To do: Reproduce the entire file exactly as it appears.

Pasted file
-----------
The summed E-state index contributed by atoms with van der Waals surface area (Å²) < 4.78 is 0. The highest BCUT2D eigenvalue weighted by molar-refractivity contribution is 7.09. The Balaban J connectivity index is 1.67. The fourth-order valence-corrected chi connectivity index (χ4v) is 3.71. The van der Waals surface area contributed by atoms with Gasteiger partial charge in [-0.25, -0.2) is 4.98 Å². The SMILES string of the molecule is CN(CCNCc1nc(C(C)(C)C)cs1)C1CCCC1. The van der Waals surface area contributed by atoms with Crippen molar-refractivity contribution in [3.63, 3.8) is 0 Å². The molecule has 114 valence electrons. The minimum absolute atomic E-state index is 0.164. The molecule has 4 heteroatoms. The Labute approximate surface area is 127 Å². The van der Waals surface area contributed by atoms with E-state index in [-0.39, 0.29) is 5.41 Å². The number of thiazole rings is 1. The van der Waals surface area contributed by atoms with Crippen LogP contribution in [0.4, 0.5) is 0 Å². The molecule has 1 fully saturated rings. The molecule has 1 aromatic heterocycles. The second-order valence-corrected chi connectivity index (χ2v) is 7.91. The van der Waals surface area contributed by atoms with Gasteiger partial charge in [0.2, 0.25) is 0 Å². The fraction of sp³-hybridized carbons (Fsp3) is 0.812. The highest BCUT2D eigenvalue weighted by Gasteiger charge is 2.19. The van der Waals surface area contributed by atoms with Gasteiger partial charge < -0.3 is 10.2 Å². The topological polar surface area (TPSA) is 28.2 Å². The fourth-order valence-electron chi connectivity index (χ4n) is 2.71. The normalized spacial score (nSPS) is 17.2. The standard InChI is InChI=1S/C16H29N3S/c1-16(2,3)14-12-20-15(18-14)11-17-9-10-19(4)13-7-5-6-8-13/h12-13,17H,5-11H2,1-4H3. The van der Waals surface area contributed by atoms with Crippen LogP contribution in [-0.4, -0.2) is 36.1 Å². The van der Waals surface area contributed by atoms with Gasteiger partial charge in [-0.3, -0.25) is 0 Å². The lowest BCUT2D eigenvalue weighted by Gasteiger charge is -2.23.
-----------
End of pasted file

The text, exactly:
The summed E-state index contributed by atoms with van der Waals surface area (Å²) < 4.78 is 0. The highest BCUT2D eigenvalue weighted by molar-refractivity contribution is 7.09. The Balaban J connectivity index is 1.67. The fourth-order valence-corrected chi connectivity index (χ4v) is 3.71. The van der Waals surface area contributed by atoms with Gasteiger partial charge in [-0.25, -0.2) is 4.98 Å². The SMILES string of the molecule is CN(CCNCc1nc(C(C)(C)C)cs1)C1CCCC1. The van der Waals surface area contributed by atoms with Crippen molar-refractivity contribution in [3.63, 3.8) is 0 Å². The molecule has 114 valence electrons. The minimum absolute atomic E-state index is 0.164. The molecule has 4 heteroatoms. The Labute approximate surface area is 127 Å². The van der Waals surface area contributed by atoms with E-state index in [-0.39, 0.29) is 5.41 Å². The number of thiazole rings is 1. The van der Waals surface area contributed by atoms with Crippen LogP contribution in [0.4, 0.5) is 0 Å². The molecule has 1 fully saturated rings. The molecule has 1 aromatic heterocycles. The second-order valence-corrected chi connectivity index (χ2v) is 7.91. The van der Waals surface area contributed by atoms with Gasteiger partial charge in [0.2, 0.25) is 0 Å². The fraction of sp³-hybridized carbons (Fsp3) is 0.812. The highest BCUT2D eigenvalue weighted by Gasteiger charge is 2.19. The van der Waals surface area contributed by atoms with Gasteiger partial charge < -0.3 is 10.2 Å². The topological polar surface area (TPSA) is 28.2 Å². The fourth-order valence-electron chi connectivity index (χ4n) is 2.71. The normalized spacial score (nSPS) is 17.2. The standard InChI is InChI=1S/C16H29N3S/c1-16(2,3)14-12-20-15(18-14)11-17-9-10-19(4)13-7-5-6-8-13/h12-13,17H,5-11H2,1-4H3. The van der Waals surface area contributed by atoms with Crippen LogP contribution in [-0.4, -0.2) is 36.1 Å². The van der Waals surface area contributed by atoms with Gasteiger partial charge in [-0.3, -0.25) is 0 Å². The lowest BCUT2D eigenvalue weighted by Gasteiger charge is -2.23.